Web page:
In the end, I don't think any of us get away from the things that scare us most. There's something liberating about getting to the other side of the worst possible outcome and coming to the realization that you're still there and you still have to figure out what's next.

The dystopian setting served as an allegory, not as a considered starting point for writing something new. I really wasn't thinking about what else was out there or the trends in contemporary commercial fiction. The end-of-the-world-as-we-know-it environment just provided enough distance that I could talk about this notion of fear and culture without being tied to an exacting account of reality.

Mark of the fallen: The tattoo worn by infected people in "The Camellia Resistance."

What inspired the ideas of the two opposing groups, the Ministry and the Brethren (science vs. faith)? It seems like there are many public figures today with Ministry-like solutions to massive problems.

Given the way I was raised, I have a fundamental mistrust of anyone who wants to offer a single, simple answer. Usually presented like this: "if you just do what I tell you to do in the way that I tell you to do it, then everything is going to be okay." The reality is that things are only simple when the variables are constrained. When it comes to people (and what of our massive problems aren't people problems?), there's never going to be a single big answer. It's always going to be a multiplicity of small, often contradictory answers.

So the Ministry, as well-intentioned as it might be, is a metaphor for what happens when a single idea or answer is allowed to dominate to the exclusion of all others. Huge elements of what it means to be human get repressed, to everyone's detriment.

I see there being three groups in a kind of triangle: the Ministry and the Brethren being rather closer to each other than they are to the outliers; the loosely associated groups of misfits, a vaguely criminal element; and people that (in the American tradition) simply don't want to be told what to do. So the conflict is between control, either through science or faith, and the pragmatists who are more agnostic in their assumptions about what the right answers might be.

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“Life before the Ministry” – Willow asks an old cabdriver to describe what life was like before the Ministry. What he describes, in a nutshell, sounds like U.S. society today, is that accurate?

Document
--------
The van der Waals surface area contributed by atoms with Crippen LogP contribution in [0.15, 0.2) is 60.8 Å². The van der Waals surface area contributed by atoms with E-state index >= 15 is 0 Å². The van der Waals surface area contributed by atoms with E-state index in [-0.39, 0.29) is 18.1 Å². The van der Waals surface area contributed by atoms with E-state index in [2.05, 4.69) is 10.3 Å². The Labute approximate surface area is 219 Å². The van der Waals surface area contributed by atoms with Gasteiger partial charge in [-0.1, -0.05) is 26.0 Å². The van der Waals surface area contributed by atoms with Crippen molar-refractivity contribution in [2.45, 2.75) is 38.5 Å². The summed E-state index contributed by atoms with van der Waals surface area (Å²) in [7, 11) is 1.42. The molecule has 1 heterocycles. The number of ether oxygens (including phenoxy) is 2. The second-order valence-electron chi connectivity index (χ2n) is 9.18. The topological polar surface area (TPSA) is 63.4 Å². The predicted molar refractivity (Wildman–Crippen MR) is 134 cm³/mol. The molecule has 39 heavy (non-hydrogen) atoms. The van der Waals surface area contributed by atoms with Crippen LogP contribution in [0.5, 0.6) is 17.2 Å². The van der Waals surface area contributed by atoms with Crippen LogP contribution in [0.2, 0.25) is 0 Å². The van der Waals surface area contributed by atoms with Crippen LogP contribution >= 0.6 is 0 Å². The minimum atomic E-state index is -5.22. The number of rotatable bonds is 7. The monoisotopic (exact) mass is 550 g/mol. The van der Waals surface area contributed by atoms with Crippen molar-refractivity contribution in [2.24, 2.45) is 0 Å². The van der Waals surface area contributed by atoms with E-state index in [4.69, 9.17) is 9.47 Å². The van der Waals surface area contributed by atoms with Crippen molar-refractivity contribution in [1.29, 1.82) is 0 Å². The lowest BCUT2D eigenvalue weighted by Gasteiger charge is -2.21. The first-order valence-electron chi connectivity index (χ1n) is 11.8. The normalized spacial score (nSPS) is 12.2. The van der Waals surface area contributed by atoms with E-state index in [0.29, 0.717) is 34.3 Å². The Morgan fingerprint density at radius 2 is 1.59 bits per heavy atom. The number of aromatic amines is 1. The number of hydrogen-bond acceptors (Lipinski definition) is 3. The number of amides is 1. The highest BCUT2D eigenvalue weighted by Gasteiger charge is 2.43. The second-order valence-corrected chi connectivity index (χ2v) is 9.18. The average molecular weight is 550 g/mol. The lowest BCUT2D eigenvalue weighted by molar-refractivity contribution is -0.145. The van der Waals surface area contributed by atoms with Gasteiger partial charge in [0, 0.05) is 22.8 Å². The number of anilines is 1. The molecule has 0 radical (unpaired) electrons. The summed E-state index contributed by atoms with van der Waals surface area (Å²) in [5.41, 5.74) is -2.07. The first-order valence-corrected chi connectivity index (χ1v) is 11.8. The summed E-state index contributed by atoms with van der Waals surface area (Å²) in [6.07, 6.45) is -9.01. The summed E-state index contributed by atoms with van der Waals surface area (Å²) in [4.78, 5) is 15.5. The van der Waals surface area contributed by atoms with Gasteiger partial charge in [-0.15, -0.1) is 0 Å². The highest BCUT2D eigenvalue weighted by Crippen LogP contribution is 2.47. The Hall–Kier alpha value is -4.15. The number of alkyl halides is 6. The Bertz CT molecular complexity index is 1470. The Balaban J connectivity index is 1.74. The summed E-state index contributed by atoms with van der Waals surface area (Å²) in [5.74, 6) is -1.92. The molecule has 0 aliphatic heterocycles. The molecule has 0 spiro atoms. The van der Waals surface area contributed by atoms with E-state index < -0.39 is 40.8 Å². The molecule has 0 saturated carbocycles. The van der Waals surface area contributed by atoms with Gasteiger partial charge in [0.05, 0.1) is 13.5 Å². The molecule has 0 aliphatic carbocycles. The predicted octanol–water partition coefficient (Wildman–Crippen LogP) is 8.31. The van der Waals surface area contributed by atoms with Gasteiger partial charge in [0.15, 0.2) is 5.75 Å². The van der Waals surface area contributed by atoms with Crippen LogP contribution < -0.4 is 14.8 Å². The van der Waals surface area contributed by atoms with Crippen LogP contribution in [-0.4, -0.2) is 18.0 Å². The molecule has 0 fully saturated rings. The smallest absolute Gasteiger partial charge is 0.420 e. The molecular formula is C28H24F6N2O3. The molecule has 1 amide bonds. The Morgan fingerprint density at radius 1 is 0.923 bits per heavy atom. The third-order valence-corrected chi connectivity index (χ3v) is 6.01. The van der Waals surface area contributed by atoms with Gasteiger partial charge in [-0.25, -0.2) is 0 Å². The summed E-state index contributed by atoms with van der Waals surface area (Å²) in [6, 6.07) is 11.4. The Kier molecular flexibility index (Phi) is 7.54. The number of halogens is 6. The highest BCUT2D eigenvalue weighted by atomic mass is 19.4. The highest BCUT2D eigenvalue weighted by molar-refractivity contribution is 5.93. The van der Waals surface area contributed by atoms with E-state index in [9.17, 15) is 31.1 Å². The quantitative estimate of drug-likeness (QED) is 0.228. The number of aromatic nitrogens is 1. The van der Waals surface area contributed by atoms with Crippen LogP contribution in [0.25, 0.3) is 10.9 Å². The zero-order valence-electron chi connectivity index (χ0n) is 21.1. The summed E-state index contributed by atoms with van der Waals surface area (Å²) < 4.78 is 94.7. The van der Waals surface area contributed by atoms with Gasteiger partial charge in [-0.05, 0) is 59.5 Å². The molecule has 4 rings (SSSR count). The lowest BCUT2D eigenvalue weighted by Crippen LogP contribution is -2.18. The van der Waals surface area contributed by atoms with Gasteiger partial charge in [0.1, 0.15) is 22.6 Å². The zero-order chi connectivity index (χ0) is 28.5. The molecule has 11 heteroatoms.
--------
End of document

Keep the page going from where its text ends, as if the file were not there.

Yes. There are a few people in 2044 who remember what it was like before the pandemic and they are rightly ambivalent. Not everything about how we live right now is beneficial. In fact, a lot is wrong with our inability to come to some sort of an agreement that some things just aren't good for us. The food industry is far more interested in keeping their shareholders happy than they are to the general health and well-being of the consumer. There is a lot that we've got going on, just health-wise, that is really not well-considered or beneficial to anyone.

Everything costs something.

That's a running theme in the book. It isn't that the trade-offs shouldn't be made, just that I think there is value in being aware of what those trade-offs are. We can have unfettered freedom of choice when it comes to our food consumption, but then the cost of that is skyrocketing medical costs and a massive problem with obesity.

We can give up some of those freedoms (like the NYC attempt to ban super-size sodas), but what do we lose with that choice? What do we gain? And does anyone really need 32 ounces of Coke in one shot?

Some of the issues that Willow faces could have taken place in a “regular, normal” world, but why did you want to set her plight in a futuristic situation instead?

A lot of what Willow faces happens to real people in the regular world all the time, but her experience is really only the catalyst into the bigger questions: Is fear a productive basis for making choices? Which is better - a messy life lived genuinely or a controlled life without authentic connections?

You don't have to live in an apocalyptic world to face those questions.

That's right. Sooner or later, we all come to an "end of my world" situation. For some of us it's a divorce; for others, it's a health crisis or a job loss or some other event that forces us to question who we are and how we've been functioning in the world. If I've done my job as a writer, this book will reach someone in the middle of that kind of a crisis and will hopefully give them an alternate perspective and a reason to have a little compassion for themselves.


Coming soon: What the writing process taught A.R. Williams.